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Bayesian Inference and Graphical ModelsIntroduction

Czas czytania: ~20 min

Consider the following two scenarios.

  1. You pull a coin out of your change purse and flip it five times. It comes up heads all five times.
  2. You meet a magician who flips a coin five times and shows you that it came up heads all five times.

In which situation would you be more inclined to be skeptical of the null hypothesis that the coin being flipped is a fair coin?

Solution. We'd be more inclined to be skeptical in the magician scenario, since it isn't unusual for a magician to have a trick coin or card deck. Given a random coin from our change purse, it is extraordinarily unlikely that the coin is actually significantly biased towards heads. Although it's also unlikely for a fair coin to turn up heads five times in a row, that isn't going to be enough evidence to be persuasive.

This example illustrates one substantial shortcoming of the statistical framework—called frequentism—used in our statistics course. Frequentism treats parameters as fixed constants rather than random variables, and as a result it does not allow for the incorporation of information we might have about the parameters beyond the data observed in the random experiment (such as the real-world knowledge that a magician is not so unlikely to have a double-headed coin).

Bayesian statistics is an alternative framework in which we do treat model parameters as random variables. We specify a prior distribution for a model's parameters, and this distribution is meant to represent what we believe about the parameters before we observe the results of the random experiment. Then the results of the experiment serve to update our beliefs, yielding a posterior distribution.

The theorem in probability which specifies how probability distributions update in light of new evidence is called .

For example, if your prior assessment of the probability that the magician's coin is double-headed is 5%, then your posterior estimate of that probability after observing five heads would shoot up to

\begin{align*}\mathbb{P}(\text{two-headed}|\text{5 heads}) = \frac{\mathbb{P}(\text{5 heads}|\text{two-headed})\mathbb{P}(\text{two-headed})}{\mathbb{P}(\text{5 heads})} = \frac{(1)(5\%)}{(1)(5\%) + (1/2^5)(95\%)} \approx 62.7\%.\end{align*}

Meanwhile if the prior for double-headedness for the coin in your coin purse is 0.001, then the posterior is only \frac{(1)(0.1\%)}{(1)(0.01\%) + (1/2^5)(95\%)} \approx 3.26\%.

The quantity \mathbb{P}(\text{5 heads}|\text{two-headed}) is called the likelihood of the observed result. So we can summarize Bayes theorem with the mnemonic posterior is proportional to likelihood times prior.

Bayes rule takes an especially simple form when our distributions are supported on two values (for example, "fair" and "double-headed"), but we can apply the same idea to other probability mass functions as well as probability density functions.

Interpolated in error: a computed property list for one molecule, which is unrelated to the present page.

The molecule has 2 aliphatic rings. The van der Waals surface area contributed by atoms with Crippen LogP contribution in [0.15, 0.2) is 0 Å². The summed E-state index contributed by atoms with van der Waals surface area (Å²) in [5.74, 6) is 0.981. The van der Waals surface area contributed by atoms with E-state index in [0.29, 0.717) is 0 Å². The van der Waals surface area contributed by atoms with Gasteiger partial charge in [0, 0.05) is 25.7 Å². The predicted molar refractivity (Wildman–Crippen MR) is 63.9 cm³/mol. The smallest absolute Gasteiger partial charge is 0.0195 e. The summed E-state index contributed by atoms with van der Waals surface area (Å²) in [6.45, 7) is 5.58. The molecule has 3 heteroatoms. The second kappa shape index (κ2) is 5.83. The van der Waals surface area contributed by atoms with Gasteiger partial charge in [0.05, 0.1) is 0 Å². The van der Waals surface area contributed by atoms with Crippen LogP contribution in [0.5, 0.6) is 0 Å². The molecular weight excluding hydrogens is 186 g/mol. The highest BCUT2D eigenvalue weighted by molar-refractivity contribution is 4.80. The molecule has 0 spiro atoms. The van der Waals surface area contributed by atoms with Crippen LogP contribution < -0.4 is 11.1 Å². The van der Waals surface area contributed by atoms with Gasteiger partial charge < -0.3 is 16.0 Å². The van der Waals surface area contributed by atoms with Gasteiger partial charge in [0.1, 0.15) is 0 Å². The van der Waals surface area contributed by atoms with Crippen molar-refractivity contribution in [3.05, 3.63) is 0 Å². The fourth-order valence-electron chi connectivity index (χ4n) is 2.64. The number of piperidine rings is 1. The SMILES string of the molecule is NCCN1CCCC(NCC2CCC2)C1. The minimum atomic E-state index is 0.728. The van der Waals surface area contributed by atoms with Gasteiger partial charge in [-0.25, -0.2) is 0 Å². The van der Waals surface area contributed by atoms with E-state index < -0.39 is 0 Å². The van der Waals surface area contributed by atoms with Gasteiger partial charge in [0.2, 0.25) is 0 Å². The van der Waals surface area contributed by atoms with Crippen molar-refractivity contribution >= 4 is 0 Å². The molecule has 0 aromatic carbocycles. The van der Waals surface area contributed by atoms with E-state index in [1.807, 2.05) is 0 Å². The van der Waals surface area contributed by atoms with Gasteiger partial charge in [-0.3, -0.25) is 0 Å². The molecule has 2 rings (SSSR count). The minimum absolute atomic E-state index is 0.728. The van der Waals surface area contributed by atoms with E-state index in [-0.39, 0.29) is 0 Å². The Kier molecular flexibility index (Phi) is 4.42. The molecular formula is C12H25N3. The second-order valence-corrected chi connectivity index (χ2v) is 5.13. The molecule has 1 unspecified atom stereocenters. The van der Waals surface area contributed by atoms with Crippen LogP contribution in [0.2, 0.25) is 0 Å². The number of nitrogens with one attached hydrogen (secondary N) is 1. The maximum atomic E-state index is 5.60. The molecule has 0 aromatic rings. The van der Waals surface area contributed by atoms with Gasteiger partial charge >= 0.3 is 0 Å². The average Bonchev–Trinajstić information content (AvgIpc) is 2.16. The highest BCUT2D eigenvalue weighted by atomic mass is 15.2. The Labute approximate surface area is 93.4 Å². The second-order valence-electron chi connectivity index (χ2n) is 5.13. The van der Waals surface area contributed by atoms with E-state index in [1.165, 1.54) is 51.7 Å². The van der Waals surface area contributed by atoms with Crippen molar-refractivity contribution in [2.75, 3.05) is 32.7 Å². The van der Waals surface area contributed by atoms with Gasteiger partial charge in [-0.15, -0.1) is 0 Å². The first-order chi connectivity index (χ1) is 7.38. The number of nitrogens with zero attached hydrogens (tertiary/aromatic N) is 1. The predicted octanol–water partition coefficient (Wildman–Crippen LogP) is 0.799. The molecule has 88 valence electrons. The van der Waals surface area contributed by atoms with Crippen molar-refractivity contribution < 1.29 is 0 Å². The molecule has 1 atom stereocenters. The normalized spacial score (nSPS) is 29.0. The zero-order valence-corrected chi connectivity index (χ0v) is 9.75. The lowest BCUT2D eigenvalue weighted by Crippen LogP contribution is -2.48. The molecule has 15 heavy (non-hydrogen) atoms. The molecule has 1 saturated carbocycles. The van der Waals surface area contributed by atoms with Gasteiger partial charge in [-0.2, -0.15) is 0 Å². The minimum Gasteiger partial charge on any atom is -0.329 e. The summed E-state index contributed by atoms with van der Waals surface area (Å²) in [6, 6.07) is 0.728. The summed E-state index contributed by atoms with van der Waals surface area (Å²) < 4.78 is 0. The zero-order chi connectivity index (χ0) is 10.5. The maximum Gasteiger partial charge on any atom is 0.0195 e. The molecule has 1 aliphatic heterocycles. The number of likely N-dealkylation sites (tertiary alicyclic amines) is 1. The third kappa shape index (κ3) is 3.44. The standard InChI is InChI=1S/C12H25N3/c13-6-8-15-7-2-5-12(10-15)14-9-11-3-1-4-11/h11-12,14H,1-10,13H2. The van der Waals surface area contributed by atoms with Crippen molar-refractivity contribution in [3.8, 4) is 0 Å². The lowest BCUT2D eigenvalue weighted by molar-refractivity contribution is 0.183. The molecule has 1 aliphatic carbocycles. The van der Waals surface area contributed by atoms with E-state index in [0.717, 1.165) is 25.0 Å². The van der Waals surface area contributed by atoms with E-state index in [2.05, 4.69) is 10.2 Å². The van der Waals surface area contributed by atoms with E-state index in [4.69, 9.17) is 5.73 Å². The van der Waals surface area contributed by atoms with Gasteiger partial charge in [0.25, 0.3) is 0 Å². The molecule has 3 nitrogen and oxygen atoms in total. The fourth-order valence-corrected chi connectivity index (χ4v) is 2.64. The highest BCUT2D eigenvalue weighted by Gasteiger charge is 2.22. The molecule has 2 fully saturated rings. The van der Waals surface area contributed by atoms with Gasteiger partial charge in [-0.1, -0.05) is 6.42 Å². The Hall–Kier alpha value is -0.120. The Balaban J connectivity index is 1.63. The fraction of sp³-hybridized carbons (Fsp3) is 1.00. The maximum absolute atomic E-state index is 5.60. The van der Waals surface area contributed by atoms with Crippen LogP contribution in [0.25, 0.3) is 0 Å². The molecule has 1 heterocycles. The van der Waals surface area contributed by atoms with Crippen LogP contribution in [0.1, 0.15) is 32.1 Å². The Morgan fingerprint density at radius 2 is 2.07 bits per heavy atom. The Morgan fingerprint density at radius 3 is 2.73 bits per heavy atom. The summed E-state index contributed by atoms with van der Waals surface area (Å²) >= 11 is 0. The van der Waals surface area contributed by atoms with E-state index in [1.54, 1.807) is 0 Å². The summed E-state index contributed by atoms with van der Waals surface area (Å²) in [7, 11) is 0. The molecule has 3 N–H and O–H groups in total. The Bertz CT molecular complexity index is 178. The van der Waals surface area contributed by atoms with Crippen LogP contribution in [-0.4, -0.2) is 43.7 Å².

Suppose that the heads probability of a coin is p. Consider a uniform prior distribution for p, and suppose that n flips of the coin are observed. Express the posterior density in terms of the number of heads H(x) and tails T(x) in the observed sequence x of n flips.

Solution. We calculate the posterior density f as likelihood times prior. Let's call X the random sequence of flips, and suppose x is a possible value of X. We get

\begin{align*}\overbrace{f(p|x)}^{\text{posterior}} \varpropto \overbrace{f(x|p)}^{\text{likelihood}}\overbrace{f(p)}^{\text{prior}} = p^{H(x)}(1-p)^{T(x)}(1)\end{align*}

In this formula we are employing a common abuse of notation by using the same letter (f) for three different densities. For example, f(p|x) refers to the conditional density of p given x; more precisely, it refers to the density of the conditional distribution of the random variable P given the event X = x, evaluated at the value p. It might more written more conventionally as f_{P|X = x}(p). Likewise, f(p) refers to the marginal distribution of p, and so on.

The continuous distribution on [0,1] whose density is proportional to p^{H}(1-p)^{T} is called the Beta distribution with parameters \alpha = H + 1 and \beta = T + 1. So the coin flip posterior for a uniform prior is a Beta distribution.



Show that the coin flip posterior for a Beta prior is also a Beta distribution. How does the evidence alter the parameters of the beta distribution.

Solution. If the prior density is proportional to p^{\alpha-1}(1-p)^{\beta-1}, then the posterior distribution is proportional to p^{\alpha + H(x) -1}(1-p)^{\beta + T(x)-1}, following the same calculation as above. In other words, each head in the observed sequence increments the \alpha parameter of the distribution, while each tail increments the \beta parameter.

When the posterior distribution has the same parametric form as the prior distribution, this property is called conjugacy. For the example above, we say that the Beta distribution is a conjugate family for the binomial likelihood.

Bruno Bruno